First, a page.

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Introduction

CAPTION
Mrs. Queen Ellis of Mt. Pleasant, South Carolina making a Gullah basket (1976).

The Gullah are a distinctive group of Black Americans from South Carolina and Georgia in the southeastern United States. They live in small farming and fishing communities along the Atlantic coastal plain and on the chain of Sea Islands which runs parallel to the coast. Because of their geographical isolation and strong community life, the Gullah have been able to preserve more of their African cultural heritage than any other group of Black Americans. They speak a creole language similar to Sierra Leone Krio, use African names, tell African folktales, make African-style handicrafts such as baskets and carved walking sticks, and enjoy a rich cuisine based primarily on rice.

Indeed, rice is what forms the special link between the Gullah and the people of Sierra Leone. During the 1700s the American colonists in South Carolina and Georgia discovered that rice would grow well in the moist, semitropical country bordering their coastline. But the American colonists had no experience with the cultivation of rice, and they needed African slaves who knew how to plant, harvest, and process this difficult crop. The white plantation owners purchased slaves from various parts of Africa, but they greatly preferred slaves from what they called the "Rice Coast" or "Windward Coast"—the traditional rice-growing region of West Africa, stretching from Senegal down to Sierra Leone and Liberia. The plantation owners were willing to pay higher prices for slaves from this area, and Africans from the Rice Coast were almost certainly the largest group of slaves imported into South Carolina and Georgia during the 18th century.

CAPTION

The Gullah people are directly descended from the slaves who labored on the rice plantations, and their language reflects significant influences from Sierra Leone and the surrounding area. The Gullahs' English-based creole language is strikingly similar to Sierra Leone Krio and contains such identical expressions as bigyai (greedy), pantap (on top of), ohltu (both), tif (steal), yeys (ear), and swit (delicious). But, in addition to words derived from English, the Gullah creole also contains several thousand words and personal names derived from African languages—and a large proportion of these (about 25%) are from languages spoken in Sierra Leone. The Gullah use such masculine names as Sorie, Tamba, Sanie, Vandi, and Ndapi, and such feminine names as Kadiatu, Fatimata, Hawa, and Isata—all common in Sierra Leone. As late as the 1940s, a Black American linguist found Gullahs in rural South Carolina and Georgia who could recite songs and fragments of stories in Mende and Vai, and who could do simple counting in the Guinea/Sierra Leone dialect of Fula. In fact, all of the African texts that Gullah people have preserved are in languages spoken within Sierra Leone and along its borders.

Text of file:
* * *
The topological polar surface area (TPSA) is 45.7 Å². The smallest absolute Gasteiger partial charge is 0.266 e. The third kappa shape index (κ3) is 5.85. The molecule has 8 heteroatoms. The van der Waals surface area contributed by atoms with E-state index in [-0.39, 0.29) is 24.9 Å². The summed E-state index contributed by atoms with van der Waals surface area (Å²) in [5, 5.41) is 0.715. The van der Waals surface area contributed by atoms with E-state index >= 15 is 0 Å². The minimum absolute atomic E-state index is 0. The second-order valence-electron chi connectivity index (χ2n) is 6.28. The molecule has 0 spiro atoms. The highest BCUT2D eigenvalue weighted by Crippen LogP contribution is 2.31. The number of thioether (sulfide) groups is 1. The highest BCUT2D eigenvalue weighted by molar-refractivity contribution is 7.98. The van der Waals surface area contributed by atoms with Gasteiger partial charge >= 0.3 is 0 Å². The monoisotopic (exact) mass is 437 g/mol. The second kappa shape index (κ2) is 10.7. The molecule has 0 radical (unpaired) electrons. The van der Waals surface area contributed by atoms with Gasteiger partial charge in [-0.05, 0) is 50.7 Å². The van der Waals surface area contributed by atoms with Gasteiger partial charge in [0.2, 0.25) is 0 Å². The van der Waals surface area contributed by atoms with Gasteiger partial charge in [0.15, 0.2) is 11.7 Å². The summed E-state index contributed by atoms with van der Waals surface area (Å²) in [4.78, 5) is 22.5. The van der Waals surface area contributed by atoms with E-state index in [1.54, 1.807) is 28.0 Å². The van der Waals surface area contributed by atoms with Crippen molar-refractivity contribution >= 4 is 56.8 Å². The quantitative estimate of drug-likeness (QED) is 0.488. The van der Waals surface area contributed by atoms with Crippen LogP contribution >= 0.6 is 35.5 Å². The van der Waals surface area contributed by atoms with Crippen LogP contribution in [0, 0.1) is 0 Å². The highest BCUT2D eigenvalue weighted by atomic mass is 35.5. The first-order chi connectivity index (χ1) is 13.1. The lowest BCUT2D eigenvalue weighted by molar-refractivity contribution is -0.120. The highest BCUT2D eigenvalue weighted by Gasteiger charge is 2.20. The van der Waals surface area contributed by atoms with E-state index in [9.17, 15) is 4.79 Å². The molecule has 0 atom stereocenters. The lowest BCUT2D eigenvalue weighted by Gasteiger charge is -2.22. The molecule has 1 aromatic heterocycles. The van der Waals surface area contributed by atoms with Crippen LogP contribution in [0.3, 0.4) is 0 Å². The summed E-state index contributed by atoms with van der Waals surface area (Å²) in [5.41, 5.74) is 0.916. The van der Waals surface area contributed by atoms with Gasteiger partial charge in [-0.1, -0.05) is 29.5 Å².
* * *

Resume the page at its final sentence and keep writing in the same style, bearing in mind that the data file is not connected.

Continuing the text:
The connection between the Gullah and the people of Sierra Leone is a very special one. Sierra Leone has always had a small population, and Sierra Leonean slaves were always greatly outnumbered on the plantations by slaves from more populous parts of Africa—except in South Carolina and Georgia. The rice plantation zone of coastal South Carolina and Georgia was the only place in the Americas where Sierra Leonean slaves came together in large enough numbers and over a long enough period of time to leave a significant linguistic and cultural impact. While Nigerians may point to Brazil, Cuba, and Haiti as places where Nigerian culture is still evident, Sierra Leoneans can look to the Gullah of South Carolina and Georgia as a kindred people sharing many common elements of speech, custom, culture, and cuisine.


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